So what heroic exploits did you undertake on your bicycle this weekend? Did you sit on the saddle? Did you pedal the bicycle? Did you make the bicycle move forward? Did you do all of this alongside other people wearing similar clothing and riding similar bicycles, or did you do it all by yourself?
More importantly, how did you share your ride afterwards with the rest of the world? After all, that's the whole point of riding a bike. Whether you ride alone or with others, it's crucial that everyone have access to details about your inspirational life-changing recreational pursuits, because of course while plenty of people have bicycles, nobody rides them as interestingly as you do.
It's like singing "The Wheels On The Bus," only for grown-ups.
One good way to share your ride and have a great big sing-along is by using social Fredworking sites like Strava. Another way is to get sponsorship from some energy drink (or "douche juice") company and make a video of yourself using the wrong bike for something, like the rider known as Seabiscuit, as forwarded to me by a reader:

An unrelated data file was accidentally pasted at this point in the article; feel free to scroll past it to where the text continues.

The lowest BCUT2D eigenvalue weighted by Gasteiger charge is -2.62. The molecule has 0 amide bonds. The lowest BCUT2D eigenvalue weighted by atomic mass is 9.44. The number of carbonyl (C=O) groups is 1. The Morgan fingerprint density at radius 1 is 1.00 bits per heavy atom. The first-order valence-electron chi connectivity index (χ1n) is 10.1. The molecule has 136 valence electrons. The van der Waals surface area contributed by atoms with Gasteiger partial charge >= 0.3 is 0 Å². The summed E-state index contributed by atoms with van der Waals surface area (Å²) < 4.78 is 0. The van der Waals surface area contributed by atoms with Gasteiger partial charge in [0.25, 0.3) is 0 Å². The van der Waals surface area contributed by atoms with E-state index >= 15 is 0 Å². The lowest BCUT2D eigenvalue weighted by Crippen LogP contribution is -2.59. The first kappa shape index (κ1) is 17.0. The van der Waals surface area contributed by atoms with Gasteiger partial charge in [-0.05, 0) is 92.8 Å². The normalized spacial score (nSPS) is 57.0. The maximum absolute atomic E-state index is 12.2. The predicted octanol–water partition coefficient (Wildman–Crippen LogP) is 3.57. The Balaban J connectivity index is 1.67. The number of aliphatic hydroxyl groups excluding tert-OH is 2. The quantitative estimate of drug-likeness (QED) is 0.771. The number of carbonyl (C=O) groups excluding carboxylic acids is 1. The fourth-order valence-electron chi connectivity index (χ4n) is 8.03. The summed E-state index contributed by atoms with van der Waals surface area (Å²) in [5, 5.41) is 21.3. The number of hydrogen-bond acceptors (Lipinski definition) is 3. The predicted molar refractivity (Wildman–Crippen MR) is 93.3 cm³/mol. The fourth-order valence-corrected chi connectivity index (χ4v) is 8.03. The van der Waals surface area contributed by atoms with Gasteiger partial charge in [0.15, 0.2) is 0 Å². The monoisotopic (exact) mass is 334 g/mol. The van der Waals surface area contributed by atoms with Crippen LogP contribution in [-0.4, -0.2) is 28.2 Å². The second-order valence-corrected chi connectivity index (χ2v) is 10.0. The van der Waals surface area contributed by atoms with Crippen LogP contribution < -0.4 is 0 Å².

We've seen Seabiscuit's work before, and this time he's going over the Galibier or the Telegraphe or both of them or neither or who fucking cares on his track bike with the following ratio of who cares x who cares:
I'm sure someone out there who badly needs to get a life can tell you exactly how many skid patches that yields without even consulting their iPhone.
Anyway, thusly decked out in his charity ride chic outfit and astride his Nü-Fred fixie mountain meh-chine, he narrates the ride for us:
"I'll go through hell, I'll crawl through several layers of hell," he explains.
Oh, save it. You're not going on a tour of duty in Afghanistan, you're going for a bike ride. You won't crawl through any layers of hell. You'll go through a recreational bike ride, and you'll crawl through several layers of recreation--slowly, because you picked the wrong bike.
"The point is to achieve something by my very own means, and against myself," he continues. "Just by the power of will and physical strength. That's my nature."
Right, just himself. And his sponsor. And his support vehicle. And his film crew. And his Garmin: